Moon vows full probe of martial law plan
“The essence of the issue at hand is to lay bare the truth about the martial law documents,” Moon said in a statement read by Kim Eui-kyeom, the Blue House spokesman, at a briefing. “We need to find out every bit of truth over why such documents were drawn up and to what extent the military was willing to carry it out.”
Moon added that those involved in the planning would not be spared punishment and must be held accountable. He emphasized that the “essence” of the matter was why the documents were drawn up and who was behind the scheme, calling controversy over statements made by his defense minister a distraction.
At a National Assembly hearing on Tuesday, there was an unprecedented display of discord between officials of the Defense Security Command, which drafted the martial law plan, and Song Young-moo, the defense minister, about how the martial law plans finally came to light.
Contradicting accounts were given, generating embarrassment for a military known for its obedience to the chain of command. At the hearing, Lee Suk-koo, head of the Defense Security Command, told lawmakers that he had briefed Song about the martial law plan “for 20 minutes,” fully aware of the seriousness of the issue, on March 16.
Song rebutted Lee’s account, saying he was briefed for about five minutes on other matters, not the martial law plan, and told Lee to leave two sets of documents - a nine-page report and 67-page plan - behind so that he could read them later since his schedule was tight that day.
The contradictions between the two fueled speculation that the Defense Security Command was trying to tarnish Song’s reputation, since the minister is a strong advocate of reforming the command, which was accused of drafting the plan and also monitoring relatives of victims of the Sewol ferry sinking on April 16 in 2014, which killed over 300 people.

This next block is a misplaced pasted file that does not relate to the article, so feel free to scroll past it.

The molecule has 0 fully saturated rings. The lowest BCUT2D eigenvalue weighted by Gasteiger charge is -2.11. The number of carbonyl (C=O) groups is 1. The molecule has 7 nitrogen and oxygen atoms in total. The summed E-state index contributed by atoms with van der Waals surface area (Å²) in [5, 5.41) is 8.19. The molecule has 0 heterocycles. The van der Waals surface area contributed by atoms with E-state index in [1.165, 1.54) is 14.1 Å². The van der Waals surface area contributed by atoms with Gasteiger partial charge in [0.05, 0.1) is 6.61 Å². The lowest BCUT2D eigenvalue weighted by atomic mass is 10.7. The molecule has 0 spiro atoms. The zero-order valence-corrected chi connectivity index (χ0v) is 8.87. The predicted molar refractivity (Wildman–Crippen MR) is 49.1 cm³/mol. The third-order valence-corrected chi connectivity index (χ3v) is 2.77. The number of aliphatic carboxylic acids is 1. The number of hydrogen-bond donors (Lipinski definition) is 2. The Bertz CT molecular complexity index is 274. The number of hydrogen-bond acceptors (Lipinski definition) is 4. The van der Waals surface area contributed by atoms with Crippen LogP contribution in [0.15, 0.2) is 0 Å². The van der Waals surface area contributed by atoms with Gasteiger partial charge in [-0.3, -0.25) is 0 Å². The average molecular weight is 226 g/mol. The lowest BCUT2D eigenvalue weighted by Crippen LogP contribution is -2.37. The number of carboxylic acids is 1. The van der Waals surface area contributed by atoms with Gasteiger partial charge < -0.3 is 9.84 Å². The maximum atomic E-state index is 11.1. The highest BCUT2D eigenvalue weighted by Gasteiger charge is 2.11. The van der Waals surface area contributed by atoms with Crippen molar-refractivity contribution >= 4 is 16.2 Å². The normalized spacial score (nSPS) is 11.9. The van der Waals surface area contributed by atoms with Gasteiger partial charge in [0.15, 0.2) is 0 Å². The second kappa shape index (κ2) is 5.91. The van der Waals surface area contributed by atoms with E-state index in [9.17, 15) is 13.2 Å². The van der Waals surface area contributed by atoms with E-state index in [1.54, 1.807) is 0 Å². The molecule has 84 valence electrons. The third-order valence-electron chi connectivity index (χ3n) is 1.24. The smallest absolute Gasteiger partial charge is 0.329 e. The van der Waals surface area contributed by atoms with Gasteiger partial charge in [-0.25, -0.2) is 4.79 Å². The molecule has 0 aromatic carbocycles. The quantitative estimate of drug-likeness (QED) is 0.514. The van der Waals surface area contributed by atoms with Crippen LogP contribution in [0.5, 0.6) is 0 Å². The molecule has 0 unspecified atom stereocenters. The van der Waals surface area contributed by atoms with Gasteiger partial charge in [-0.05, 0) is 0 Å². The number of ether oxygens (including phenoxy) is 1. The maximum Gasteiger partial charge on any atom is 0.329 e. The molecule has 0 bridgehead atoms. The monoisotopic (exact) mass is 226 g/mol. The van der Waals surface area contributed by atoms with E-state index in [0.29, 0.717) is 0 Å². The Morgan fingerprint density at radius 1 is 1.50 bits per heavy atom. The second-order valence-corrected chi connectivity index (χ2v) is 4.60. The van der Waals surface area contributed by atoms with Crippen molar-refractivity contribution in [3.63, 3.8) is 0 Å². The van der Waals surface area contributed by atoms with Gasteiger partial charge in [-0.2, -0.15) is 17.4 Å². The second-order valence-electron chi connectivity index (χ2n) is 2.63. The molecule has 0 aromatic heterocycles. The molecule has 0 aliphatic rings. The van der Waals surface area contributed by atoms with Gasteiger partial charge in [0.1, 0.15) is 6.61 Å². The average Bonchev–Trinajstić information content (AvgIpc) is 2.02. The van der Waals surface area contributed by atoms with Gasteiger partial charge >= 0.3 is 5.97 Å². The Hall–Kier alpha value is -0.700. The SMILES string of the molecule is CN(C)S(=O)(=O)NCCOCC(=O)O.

While it remains to be seen who was telling the truth, damage to Song’s credibility as the defense chief has already been done with questions about his leadership of the military.
Song, who hails from the Navy, was criticized for keeping the martial law plan from the Blue House for more than 100 days after he learned about it on March 16.
Moon, who protested military governments in his university days, said he would take “appropriate action” against Song after he deliberates on his handling of the case, including why the documents were withheld from the Blue House.
Asked if Moon might fire Song, Kim said the president would decide “after reviewing the degree of his faults.”
A joint civilian-military investigative team is speeding up its probe of the case, calling in Defense Security Command officials for questioning and banning Han Min-koo, the former defense minister suspected of ordering the martial law plan, from leaving the country. The team questioned So Kang-won, the command’s chief of staff, on Thursday.
Earlier on Tuesday, So, a two-star general, testified before lawmakers that Han had ordered him to prepare a marital law plan, which included arresting opposition politicians for “anti-state” activities. Around 15 Defense Security Command officials participated in producing the nine-page and 67-page documents, So said.
The investigative team raided the headquarters of the Defense Security Command and homes of officials believed to have been involved in the planning on Wednesday. The offices and homes of those suspected of having monitored relatives of victims of the Sewol ferry sinking were also raided.
The focus of the probe is on who ordered the drafting of the martial law plan days before the Constitutional Court’s ruling on Park’s impeachment since it is unlikely that Han acted alone without consulting the Blue House.
The probe could reach as far as the former president, who is appealing a 24-year prison sentence for corruption and abuse of power.
The investigative team will likely call Kim Kwan-jin, Park’s national security adviser, in for questioning in the coming days.
BY KANG JIN-KYU [firstname.lastname@example.org]
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